​"Spotlight" director Tom McCarthy's investigative reporting

The movie "Spotlight" has SIX chances to win an Oscar when the call goes out for THE ENVELOPE, PLEASE... in three weeks' time. Lesley Stahl of "60 Minutes" talks with the film's director, Tom McCarthy:

It was a big day for Tom McCarthy ("Oh, my God!" cried his mom) when, last month, he celebrated all the Oscar nominations for his film, "Spotlight." His family gathered at his mom's home in New Jersey.

"Just another morning with a camera crew," he quipped.

They had good reason to be happy -- six good reasons. The film earned a half-dozen Academy Award nominations, including Best Picture. McCarthy was nominated for co-writing the screenplay and directing the film.

Stahl asked, "Why do you think it's struck such a chord? It doesn't have any shooting. It doesn't have any violence. It doesn't have one single love scene."

"I know!" said McCarthy.

"There aren't monsters."

"No ... well, there are monsters, of sorts."

"Spotlight" is the true story of how reporters at the Boston Globe uncovered the scandal of Catholic priests preying on young children.

Phil Saviano: "When you're a poor kid from a poor family, and when a priest pays attention to you, it's a big deal. How do you say no to God?"

The story was broken by the Spotlight investigative unit of the Globe. In good, old-fashioned shoe leather style, they knocked on doors ... worked the phones ... and dug through dusty archives.

"We really kind of geeked out on the specifics of it, on the details [of] good, solid investigative reporting," said McCarthy. "We shot in the Boston Globe library, which looks exactly like that. And going through the old clips, and pulling clips, and paper, paper, paper, paper, paper. Directories published by the Catholic Church. And then devising a way to work backwards from them to locate priests.

"And as they said, it was very tedious and hellish work that they had to do. But it proved incredibly fruitful. Boots-on-the-ground journalism."

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Brian d'Arcy James, Michael Keaton and Mark Ruffalo in "Spotlight."
Open Road

To write the screenplay, McCarthy put his own boots on the ground for three years travelling to Boston with his co-writer Josh Singer, interviewing everyone involved in the original 2001 investigation that won the Boston Globe a Pulitzer Prize.

"You really did do reporting -- you did an investigative reporting job to write the screenplay," said Stahl.

"We did," said McCarthy, "'cause we really had no source material, which is important to remember. The reporters hadn't written a book about their investigation. So we had nowhere to go to."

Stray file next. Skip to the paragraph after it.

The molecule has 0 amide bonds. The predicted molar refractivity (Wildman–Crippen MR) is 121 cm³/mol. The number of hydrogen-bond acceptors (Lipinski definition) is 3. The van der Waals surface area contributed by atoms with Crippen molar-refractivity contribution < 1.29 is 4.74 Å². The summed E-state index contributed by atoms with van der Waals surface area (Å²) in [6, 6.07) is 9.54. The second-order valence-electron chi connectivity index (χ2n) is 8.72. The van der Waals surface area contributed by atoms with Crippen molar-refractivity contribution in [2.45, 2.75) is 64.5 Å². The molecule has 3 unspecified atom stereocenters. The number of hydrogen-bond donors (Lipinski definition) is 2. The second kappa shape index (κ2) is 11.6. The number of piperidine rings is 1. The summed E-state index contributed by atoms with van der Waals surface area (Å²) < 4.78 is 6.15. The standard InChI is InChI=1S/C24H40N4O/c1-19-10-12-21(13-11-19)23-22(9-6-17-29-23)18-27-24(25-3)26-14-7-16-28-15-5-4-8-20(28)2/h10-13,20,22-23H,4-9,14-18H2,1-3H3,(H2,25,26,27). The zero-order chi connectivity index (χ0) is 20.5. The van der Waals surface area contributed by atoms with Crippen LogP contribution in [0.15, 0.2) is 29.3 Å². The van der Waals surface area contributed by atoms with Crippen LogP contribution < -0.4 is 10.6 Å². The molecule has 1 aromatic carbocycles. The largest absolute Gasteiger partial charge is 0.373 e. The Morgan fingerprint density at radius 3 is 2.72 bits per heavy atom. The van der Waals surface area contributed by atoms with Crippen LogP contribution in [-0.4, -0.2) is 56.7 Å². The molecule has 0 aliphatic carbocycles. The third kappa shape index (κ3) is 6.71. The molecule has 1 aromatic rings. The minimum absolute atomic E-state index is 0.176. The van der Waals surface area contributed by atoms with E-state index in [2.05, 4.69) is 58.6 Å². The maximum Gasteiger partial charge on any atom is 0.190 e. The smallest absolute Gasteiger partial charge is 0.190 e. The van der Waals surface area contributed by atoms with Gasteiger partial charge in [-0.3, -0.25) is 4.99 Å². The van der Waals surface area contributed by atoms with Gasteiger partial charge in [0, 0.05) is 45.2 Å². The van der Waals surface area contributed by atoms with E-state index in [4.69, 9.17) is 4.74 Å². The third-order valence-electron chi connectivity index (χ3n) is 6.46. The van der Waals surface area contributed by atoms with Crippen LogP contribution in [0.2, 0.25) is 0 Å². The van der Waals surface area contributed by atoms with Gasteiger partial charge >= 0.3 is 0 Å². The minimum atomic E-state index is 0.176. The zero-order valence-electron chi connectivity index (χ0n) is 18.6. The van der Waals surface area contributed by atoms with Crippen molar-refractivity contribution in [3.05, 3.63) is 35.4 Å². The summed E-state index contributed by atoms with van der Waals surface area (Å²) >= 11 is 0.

"Like 'All the President's Men' -- you didn't have the blueprint," said Stahl.

"Yeah. I'm still angry at those guys for not doing it! It would have made the job a lot easier. We could turn to chapter 20!"

The real head of the Spotlight team, Walter Robinson, says McCarthy was as thorough as a star reporter. "They did, I swear to God some days, I think, as much or more research about what we did, than we actually did back in 2001," Robinson told Charlie Rose.

McCarthy said it was exciting, and surprising. "And we thought, 'Wow, this little bit of buzz we're feeling right now, this is what reporters feel.'"

He kept reams of his research in a cramped, unglamorous office on the Lower East Side of New York, including transcripts of interviews he conducted with survivors. Do not call them "victims."

"That's something that they corrected us on early on," McCarthy said, "'cause the victims are the ones that don't survive."

Survivor Joe Crowley was raped by a priest when he was 15 years old. "It was one of those interviews that, as I was getting ready to go downstairs and meet with him, I started getting nervous," McCarthy recalled. "I just didn't know what to expect."

In his interview, McCarthy relaxed Crowley by asking about his first meeting with Spotlight reporter Sacha Pfeiffer: "Talking about this stuff with someone you've never met before, so the more I told her, the more questions she had."

The Spotlight investigation ultimately exposed more than 200 priests as molestors, and led to the resignation of the cardinal in charge of the Boston Archdiocese.

Attorney Mitchell Garabedian: "If it takes a village to raise a child, it takes a village to abuse one".

The movie suggests that plenty of people in Boston knew something terrible was going on, and did nothing.

"Everybody conspired, not just the church, the community," said Stahl. "Because people knew, lawyers knew."

"Yeah. Families knew, parishioners knew, teachers knew," said McCarthy. "And I think this is what our movie's about, to ask the questions: 'What did we know? Why did it take us so long to stand up and say something?'

Look, I'm a big fan of the Catholic community. My family's very Catholic. I'm very connected to the Church. The Catholic Church does a lot of wonderful things. And I think the question is, 'How does this happen? How do so many good people allow this to happen?'"

McCarthy describes himself as a lapsed Catholic. But his mom, Carol McCarthy, goes to mass every Sunday. She showed Stahel a picture of her greeting Pope John Paul II. "I used to call that my Pope dress!" she laughed.

McCarthy made a special trip home to tell his mother what he was working on.

Stahl asked her, "Did you try to discourage it?"

"No, I didn't discourage him. I just said I hope you think about it a long time," she replied. "I think it was a little bit of a worry for me in the beginning."

"And when you finally saw the movie?"